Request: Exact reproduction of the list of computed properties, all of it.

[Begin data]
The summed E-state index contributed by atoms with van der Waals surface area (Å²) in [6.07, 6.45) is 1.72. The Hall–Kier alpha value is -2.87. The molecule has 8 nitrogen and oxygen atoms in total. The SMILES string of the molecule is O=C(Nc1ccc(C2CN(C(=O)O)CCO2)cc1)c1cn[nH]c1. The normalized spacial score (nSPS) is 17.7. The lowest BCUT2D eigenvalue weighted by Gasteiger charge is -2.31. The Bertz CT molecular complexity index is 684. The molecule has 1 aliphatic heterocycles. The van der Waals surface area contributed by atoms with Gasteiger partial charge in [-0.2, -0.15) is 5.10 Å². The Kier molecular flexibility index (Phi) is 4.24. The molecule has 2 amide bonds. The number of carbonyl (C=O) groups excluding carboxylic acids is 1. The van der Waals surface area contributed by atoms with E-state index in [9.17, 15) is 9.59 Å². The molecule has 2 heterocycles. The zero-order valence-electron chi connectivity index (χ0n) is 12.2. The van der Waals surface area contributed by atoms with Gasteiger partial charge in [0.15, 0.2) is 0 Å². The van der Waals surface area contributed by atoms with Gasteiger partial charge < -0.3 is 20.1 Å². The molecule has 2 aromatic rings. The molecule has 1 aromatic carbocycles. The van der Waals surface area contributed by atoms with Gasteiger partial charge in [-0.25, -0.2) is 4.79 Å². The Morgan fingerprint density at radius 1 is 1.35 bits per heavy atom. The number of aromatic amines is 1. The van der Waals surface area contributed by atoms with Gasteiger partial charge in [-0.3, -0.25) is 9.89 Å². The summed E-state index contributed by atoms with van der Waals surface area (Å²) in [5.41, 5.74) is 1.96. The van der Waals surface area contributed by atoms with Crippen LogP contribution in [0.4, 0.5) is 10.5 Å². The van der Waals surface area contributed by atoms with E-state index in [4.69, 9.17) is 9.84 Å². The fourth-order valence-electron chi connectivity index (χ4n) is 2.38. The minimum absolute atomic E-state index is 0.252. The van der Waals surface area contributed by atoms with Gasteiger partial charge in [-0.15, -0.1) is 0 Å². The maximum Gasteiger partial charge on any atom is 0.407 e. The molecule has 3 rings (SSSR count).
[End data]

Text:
The summed E-state index contributed by atoms with van der Waals surface area (Å²) in [6.07, 6.45) is 1.72. The Hall–Kier alpha value is -2.87. The molecule has 8 nitrogen and oxygen atoms in total. The SMILES string of the molecule is O=C(Nc1ccc(C2CN(C(=O)O)CCO2)cc1)c1cn[nH]c1. The normalized spacial score (nSPS) is 17.7. The lowest BCUT2D eigenvalue weighted by Gasteiger charge is -2.31. The Bertz CT molecular complexity index is 684. The molecule has 1 aliphatic heterocycles. The van der Waals surface area contributed by atoms with Gasteiger partial charge in [-0.2, -0.15) is 5.10 Å². The Kier molecular flexibility index (Phi) is 4.24. The molecule has 2 amide bonds. The number of carbonyl (C=O) groups excluding carboxylic acids is 1. The van der Waals surface area contributed by atoms with E-state index in [9.17, 15) is 9.59 Å². The molecule has 2 heterocycles. The zero-order valence-electron chi connectivity index (χ0n) is 12.2. The van der Waals surface area contributed by atoms with Gasteiger partial charge in [0.15, 0.2) is 0 Å². The van der Waals surface area contributed by atoms with Gasteiger partial charge < -0.3 is 20.1 Å². The molecule has 2 aromatic rings. The molecule has 1 aromatic carbocycles. The van der Waals surface area contributed by atoms with Gasteiger partial charge in [-0.25, -0.2) is 4.79 Å². The Morgan fingerprint density at radius 1 is 1.35 bits per heavy atom. The number of aromatic amines is 1. The van der Waals surface area contributed by atoms with Gasteiger partial charge in [-0.3, -0.25) is 9.89 Å². The summed E-state index contributed by atoms with van der Waals surface area (Å²) in [5.41, 5.74) is 1.96. The van der Waals surface area contributed by atoms with Crippen LogP contribution in [0.4, 0.5) is 10.5 Å². The van der Waals surface area contributed by atoms with E-state index in [4.69, 9.17) is 9.84 Å². The fourth-order valence-electron chi connectivity index (χ4n) is 2.38. The minimum absolute atomic E-state index is 0.252. The van der Waals surface area contributed by atoms with Gasteiger partial charge in [-0.15, -0.1) is 0 Å². The maximum Gasteiger partial charge on any atom is 0.407 e. The molecule has 3 rings (SSSR count).